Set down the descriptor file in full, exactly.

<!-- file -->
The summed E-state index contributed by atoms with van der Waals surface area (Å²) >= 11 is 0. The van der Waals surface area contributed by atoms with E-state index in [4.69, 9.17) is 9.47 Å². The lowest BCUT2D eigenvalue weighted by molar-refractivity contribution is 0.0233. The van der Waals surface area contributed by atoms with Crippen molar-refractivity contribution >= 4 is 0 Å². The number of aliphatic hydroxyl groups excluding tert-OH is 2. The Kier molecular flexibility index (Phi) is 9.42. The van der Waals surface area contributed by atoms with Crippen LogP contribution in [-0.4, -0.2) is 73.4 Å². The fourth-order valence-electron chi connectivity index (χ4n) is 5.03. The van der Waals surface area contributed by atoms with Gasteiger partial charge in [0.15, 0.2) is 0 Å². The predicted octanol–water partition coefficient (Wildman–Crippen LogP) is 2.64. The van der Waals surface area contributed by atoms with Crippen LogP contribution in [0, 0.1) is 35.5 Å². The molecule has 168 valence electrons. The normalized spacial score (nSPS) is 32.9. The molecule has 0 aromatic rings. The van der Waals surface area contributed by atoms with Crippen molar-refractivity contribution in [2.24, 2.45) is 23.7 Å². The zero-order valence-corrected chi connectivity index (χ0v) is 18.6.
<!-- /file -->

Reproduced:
The summed E-state index contributed by atoms with van der Waals surface area (Å²) >= 11 is 0. The van der Waals surface area contributed by atoms with E-state index in [4.69, 9.17) is 9.47 Å². The lowest BCUT2D eigenvalue weighted by molar-refractivity contribution is 0.0233. The van der Waals surface area contributed by atoms with Crippen molar-refractivity contribution >= 4 is 0 Å². The number of aliphatic hydroxyl groups excluding tert-OH is 2. The Kier molecular flexibility index (Phi) is 9.42. The van der Waals surface area contributed by atoms with Crippen LogP contribution in [-0.4, -0.2) is 73.4 Å². The fourth-order valence-electron chi connectivity index (χ4n) is 5.03. The van der Waals surface area contributed by atoms with Gasteiger partial charge in [0.15, 0.2) is 0 Å². The predicted octanol–water partition coefficient (Wildman–Crippen LogP) is 2.64. The van der Waals surface area contributed by atoms with Crippen LogP contribution in [0, 0.1) is 35.5 Å². The molecule has 168 valence electrons. The normalized spacial score (nSPS) is 32.9. The molecule has 0 aromatic rings. The van der Waals surface area contributed by atoms with Crippen molar-refractivity contribution in [2.24, 2.45) is 23.7 Å². The zero-order valence-corrected chi connectivity index (χ0v) is 18.6.